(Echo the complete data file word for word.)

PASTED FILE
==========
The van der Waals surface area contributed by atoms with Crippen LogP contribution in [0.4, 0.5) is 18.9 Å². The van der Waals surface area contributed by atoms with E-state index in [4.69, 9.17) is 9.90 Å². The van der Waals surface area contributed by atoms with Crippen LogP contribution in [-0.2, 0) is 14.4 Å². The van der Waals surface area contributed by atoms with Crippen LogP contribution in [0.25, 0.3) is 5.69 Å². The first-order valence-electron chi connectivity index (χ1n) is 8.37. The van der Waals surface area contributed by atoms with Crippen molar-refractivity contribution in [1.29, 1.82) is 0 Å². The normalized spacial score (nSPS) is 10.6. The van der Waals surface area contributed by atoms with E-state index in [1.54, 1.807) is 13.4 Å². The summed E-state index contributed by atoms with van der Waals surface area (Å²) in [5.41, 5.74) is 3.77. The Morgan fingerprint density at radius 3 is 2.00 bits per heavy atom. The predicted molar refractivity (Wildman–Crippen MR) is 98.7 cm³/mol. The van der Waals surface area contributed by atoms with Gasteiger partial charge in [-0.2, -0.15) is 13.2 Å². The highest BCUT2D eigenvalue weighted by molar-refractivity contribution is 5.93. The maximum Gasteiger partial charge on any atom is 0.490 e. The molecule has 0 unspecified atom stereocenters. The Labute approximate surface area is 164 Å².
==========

The van der Waals surface area contributed by atoms with Crippen LogP contribution in [0.4, 0.5) is 18.9 Å². The van der Waals surface area contributed by atoms with E-state index in [4.69, 9.17) is 9.90 Å². The van der Waals surface area contributed by atoms with Crippen LogP contribution in [-0.2, 0) is 14.4 Å². The van der Waals surface area contributed by atoms with Crippen LogP contribution in [0.25, 0.3) is 5.69 Å². The first-order valence-electron chi connectivity index (χ1n) is 8.37. The van der Waals surface area contributed by atoms with Crippen molar-refractivity contribution in [1.29, 1.82) is 0 Å². The normalized spacial score (nSPS) is 10.6. The van der Waals surface area contributed by atoms with E-state index in [1.54, 1.807) is 13.4 Å². The summed E-state index contributed by atoms with van der Waals surface area (Å²) in [5.41, 5.74) is 3.77. The Morgan fingerprint density at radius 3 is 2.00 bits per heavy atom. The predicted molar refractivity (Wildman–Crippen MR) is 98.7 cm³/mol. The van der Waals surface area contributed by atoms with Gasteiger partial charge in [-0.2, -0.15) is 13.2 Å². The highest BCUT2D eigenvalue weighted by molar-refractivity contribution is 5.93. The maximum Gasteiger partial charge on any atom is 0.490 e. The molecule has 0 unspecified atom stereocenters. The Labute approximate surface area is 164 Å².